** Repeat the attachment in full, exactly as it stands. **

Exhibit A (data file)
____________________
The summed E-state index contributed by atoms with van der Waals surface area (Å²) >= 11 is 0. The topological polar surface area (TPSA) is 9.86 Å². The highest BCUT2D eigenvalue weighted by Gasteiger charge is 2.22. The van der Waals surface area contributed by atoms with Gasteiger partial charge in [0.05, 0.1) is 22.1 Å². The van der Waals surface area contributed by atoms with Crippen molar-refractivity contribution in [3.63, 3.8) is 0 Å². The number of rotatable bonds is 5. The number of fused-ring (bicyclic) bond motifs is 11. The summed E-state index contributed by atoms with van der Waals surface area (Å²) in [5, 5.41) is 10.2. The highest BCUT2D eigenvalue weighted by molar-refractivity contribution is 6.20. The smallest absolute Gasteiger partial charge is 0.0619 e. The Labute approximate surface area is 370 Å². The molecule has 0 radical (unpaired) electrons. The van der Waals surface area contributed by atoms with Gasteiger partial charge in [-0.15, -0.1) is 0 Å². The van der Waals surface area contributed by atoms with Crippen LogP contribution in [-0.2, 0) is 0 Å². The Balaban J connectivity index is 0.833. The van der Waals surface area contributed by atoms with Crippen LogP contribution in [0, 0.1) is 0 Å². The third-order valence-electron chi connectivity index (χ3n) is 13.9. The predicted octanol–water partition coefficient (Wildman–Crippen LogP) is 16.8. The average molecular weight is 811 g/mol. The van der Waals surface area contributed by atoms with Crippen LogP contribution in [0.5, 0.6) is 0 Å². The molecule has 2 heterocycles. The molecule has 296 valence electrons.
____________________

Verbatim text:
The summed E-state index contributed by atoms with van der Waals surface area (Å²) >= 11 is 0. The topological polar surface area (TPSA) is 9.86 Å². The highest BCUT2D eigenvalue weighted by Gasteiger charge is 2.22. The van der Waals surface area contributed by atoms with Gasteiger partial charge in [0.05, 0.1) is 22.1 Å². The van der Waals surface area contributed by atoms with Crippen molar-refractivity contribution in [3.63, 3.8) is 0 Å². The number of rotatable bonds is 5. The number of fused-ring (bicyclic) bond motifs is 11. The summed E-state index contributed by atoms with van der Waals surface area (Å²) in [5, 5.41) is 10.2. The highest BCUT2D eigenvalue weighted by molar-refractivity contribution is 6.20. The smallest absolute Gasteiger partial charge is 0.0619 e. The Labute approximate surface area is 370 Å². The molecule has 0 radical (unpaired) electrons. The van der Waals surface area contributed by atoms with Gasteiger partial charge in [-0.15, -0.1) is 0 Å². The van der Waals surface area contributed by atoms with Crippen LogP contribution in [-0.2, 0) is 0 Å². The Balaban J connectivity index is 0.833. The van der Waals surface area contributed by atoms with Crippen LogP contribution in [0, 0.1) is 0 Å². The third-order valence-electron chi connectivity index (χ3n) is 13.9. The predicted octanol–water partition coefficient (Wildman–Crippen LogP) is 16.8. The average molecular weight is 811 g/mol. The van der Waals surface area contributed by atoms with Crippen LogP contribution in [0.5, 0.6) is 0 Å². The molecule has 2 heterocycles. The molecule has 296 valence electrons.